Dr Kapya Kaoma, a Zambian Anglican priest and scholar at Boston University in the US, says African countries are being targeted by FWI and similar US-based organizations, and the impact of its lobbying has been “horrible and inhuman”. in parts of Africa, fueling what he calls “militant homophobia”.
“It’s one thing to say, ‘I don’t agree with you being gay’, but we didn’t have the activist, where politicians now say, ‘You’re going to jail for life, you go to jail for talking about being gay, you go to jail for living with another woman,” says Dr Kaoma.
FWI’s Mormon founder Sharon Slater denies the group is promoting anti-gay laws in Africa.
“Family Watch opposes legislation that penalizes a person for having sexual attractions or for the way they identify themselves,” she said in an email response to the BBC.
Ms Slater addressed African lawmakers, clerics and activists at their forum in the Ugandan lakeside town of Entebbe in March, then later appeared in a group photo with President Museveni at his official residence.
For more than 20 years, Ms Slater has lobbied governments on what she calls ‘family values’ and has made it her mission to campaign against children and young people receiving comprehensive sex education (CSE) , a sex education program based on the curriculum and championed by the UN and other organizations.
She cites a United Nations Population Fund (UNFPA) manual for out-of-school youth in eastern and southern Africa, saying it promotes homosexuality and is too explicit.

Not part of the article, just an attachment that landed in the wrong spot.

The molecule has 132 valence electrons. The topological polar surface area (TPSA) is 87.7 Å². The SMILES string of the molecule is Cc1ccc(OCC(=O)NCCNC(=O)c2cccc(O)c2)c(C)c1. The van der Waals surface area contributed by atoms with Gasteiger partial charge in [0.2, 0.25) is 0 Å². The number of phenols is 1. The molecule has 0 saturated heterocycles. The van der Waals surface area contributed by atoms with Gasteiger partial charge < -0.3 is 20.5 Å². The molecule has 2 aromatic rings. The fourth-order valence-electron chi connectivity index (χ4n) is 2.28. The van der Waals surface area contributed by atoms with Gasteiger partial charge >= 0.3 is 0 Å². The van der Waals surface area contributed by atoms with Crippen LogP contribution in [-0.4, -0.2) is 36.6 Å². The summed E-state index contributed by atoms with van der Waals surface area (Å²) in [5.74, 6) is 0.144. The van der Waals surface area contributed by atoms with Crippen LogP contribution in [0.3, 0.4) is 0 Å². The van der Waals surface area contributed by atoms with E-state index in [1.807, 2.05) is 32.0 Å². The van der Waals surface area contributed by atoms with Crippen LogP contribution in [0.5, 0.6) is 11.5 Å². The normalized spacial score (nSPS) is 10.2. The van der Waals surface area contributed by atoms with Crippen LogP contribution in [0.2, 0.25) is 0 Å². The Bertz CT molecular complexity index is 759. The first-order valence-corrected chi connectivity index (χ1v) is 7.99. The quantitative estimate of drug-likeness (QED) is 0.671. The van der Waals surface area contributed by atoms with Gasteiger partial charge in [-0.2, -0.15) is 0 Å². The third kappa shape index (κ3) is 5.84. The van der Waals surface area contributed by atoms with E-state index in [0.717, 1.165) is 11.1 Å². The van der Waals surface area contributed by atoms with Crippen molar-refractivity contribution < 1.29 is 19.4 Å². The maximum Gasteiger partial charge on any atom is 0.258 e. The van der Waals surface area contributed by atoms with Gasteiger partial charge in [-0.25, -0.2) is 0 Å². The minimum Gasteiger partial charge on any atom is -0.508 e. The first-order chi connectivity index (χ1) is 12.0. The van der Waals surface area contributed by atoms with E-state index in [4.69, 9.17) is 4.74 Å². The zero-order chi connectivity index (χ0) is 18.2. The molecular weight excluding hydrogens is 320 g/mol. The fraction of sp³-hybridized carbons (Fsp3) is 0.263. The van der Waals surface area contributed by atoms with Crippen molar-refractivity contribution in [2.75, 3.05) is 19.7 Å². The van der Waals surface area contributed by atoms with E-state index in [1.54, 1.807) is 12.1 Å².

“It desensitizes children to sex,” she says.
Ms Slater also cites the manual, including lines that say course leaders should have “a neutral and tolerant attitude towards homosexuality”.
When I contact Maria Bakaroudis, UNFPA’s CSE Specialist for Eastern and Southern Africa, for comment, she says she is not keen on talking about “the opposition”, as she is referring to FWI .
She adds that the manual is only a guideline and that each country can adapt it to its context.
Ms Bakaroudis defends the CST, saying it provides “life-saving information” to reduce high rates of unwanted pregnancy, HIV and sexually transmitted diseases.
Although Mr Kaluma attended the meeting in Uganda co-sponsored by FWI, he denies working with the group on their bill, which he says will propose a ban on teaching CSE, saying she is part of it. of the “LGBTQ agenda”.
“It’s being pushed very hard by the West, including in Kenya. We’re going to ban it completely in the bill, to allow us to have sex education, which is age-appropriate, developmentally-appropriate and culturally appropriate in our context,” he says.
Mr Kaluma argues that the “LGBTQ agenda” has become a “big industry, especially in the West” and, despite opposition from some of their own citizens, Western governments want to promote it in Africa.
The majority leader of Kenya’s lower house of parliament, Kimani Ichung’wah, told the BBC that the ruling Kenya Kwanza alliance has no position on Mr Kaluma’s bill, but that he will give his deputies a free vote if he is tabled.
Kenyan President William Ruto did not comment on Mr Kaluma’s plans, but said earlier this year that “our culture and our religion do not allow same-sex marriages”.
Mr Kaluma is confident that the bill will become law, causing deep concern among Kenya’s LGBTQ community.
Some of the dozen people at the church in Nairobi tell me that Mr. Kaluma’s proposals are not just part of a political debate, but go to the heart of their fight, simply to exist.
“I can’t reverse who I am. It’s me. We’re human beings too. We do our jobs. We pay the bills. We pay taxes, so they have to accept us,” says a transgender woman.